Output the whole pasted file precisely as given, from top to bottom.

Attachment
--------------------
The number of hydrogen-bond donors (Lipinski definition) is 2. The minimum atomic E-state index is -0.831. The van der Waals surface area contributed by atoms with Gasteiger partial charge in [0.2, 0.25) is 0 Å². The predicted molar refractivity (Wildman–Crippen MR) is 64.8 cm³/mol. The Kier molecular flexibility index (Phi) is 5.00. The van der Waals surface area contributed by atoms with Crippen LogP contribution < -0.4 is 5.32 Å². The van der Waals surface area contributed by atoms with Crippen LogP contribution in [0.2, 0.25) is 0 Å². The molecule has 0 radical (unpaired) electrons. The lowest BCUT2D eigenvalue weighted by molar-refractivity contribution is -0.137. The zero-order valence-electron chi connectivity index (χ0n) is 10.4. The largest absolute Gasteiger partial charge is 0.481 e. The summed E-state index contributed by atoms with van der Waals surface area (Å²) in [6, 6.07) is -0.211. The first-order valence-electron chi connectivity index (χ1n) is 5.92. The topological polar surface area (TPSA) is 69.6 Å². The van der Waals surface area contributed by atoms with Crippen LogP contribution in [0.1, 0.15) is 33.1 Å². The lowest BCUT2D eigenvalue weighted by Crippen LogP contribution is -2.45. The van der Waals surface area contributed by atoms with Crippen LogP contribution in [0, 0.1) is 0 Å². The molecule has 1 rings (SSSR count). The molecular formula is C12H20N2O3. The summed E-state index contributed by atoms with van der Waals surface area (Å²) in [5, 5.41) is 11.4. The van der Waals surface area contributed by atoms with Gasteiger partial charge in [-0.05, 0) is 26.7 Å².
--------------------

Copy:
The number of hydrogen-bond donors (Lipinski definition) is 2. The minimum atomic E-state index is -0.831. The van der Waals surface area contributed by atoms with Gasteiger partial charge in [0.2, 0.25) is 0 Å². The predicted molar refractivity (Wildman–Crippen MR) is 64.8 cm³/mol. The Kier molecular flexibility index (Phi) is 5.00. The van der Waals surface area contributed by atoms with Crippen LogP contribution < -0.4 is 5.32 Å². The van der Waals surface area contributed by atoms with Crippen LogP contribution in [0.2, 0.25) is 0 Å². The molecule has 0 radical (unpaired) electrons. The lowest BCUT2D eigenvalue weighted by molar-refractivity contribution is -0.137. The zero-order valence-electron chi connectivity index (χ0n) is 10.4. The largest absolute Gasteiger partial charge is 0.481 e. The summed E-state index contributed by atoms with van der Waals surface area (Å²) in [6, 6.07) is -0.211. The first-order valence-electron chi connectivity index (χ1n) is 5.92. The topological polar surface area (TPSA) is 69.6 Å². The van der Waals surface area contributed by atoms with Crippen LogP contribution in [0.1, 0.15) is 33.1 Å². The lowest BCUT2D eigenvalue weighted by Crippen LogP contribution is -2.45. The van der Waals surface area contributed by atoms with Crippen LogP contribution in [0, 0.1) is 0 Å². The molecule has 1 rings (SSSR count). The molecular formula is C12H20N2O3. The summed E-state index contributed by atoms with van der Waals surface area (Å²) in [5, 5.41) is 11.4. The van der Waals surface area contributed by atoms with Gasteiger partial charge in [-0.05, 0) is 26.7 Å².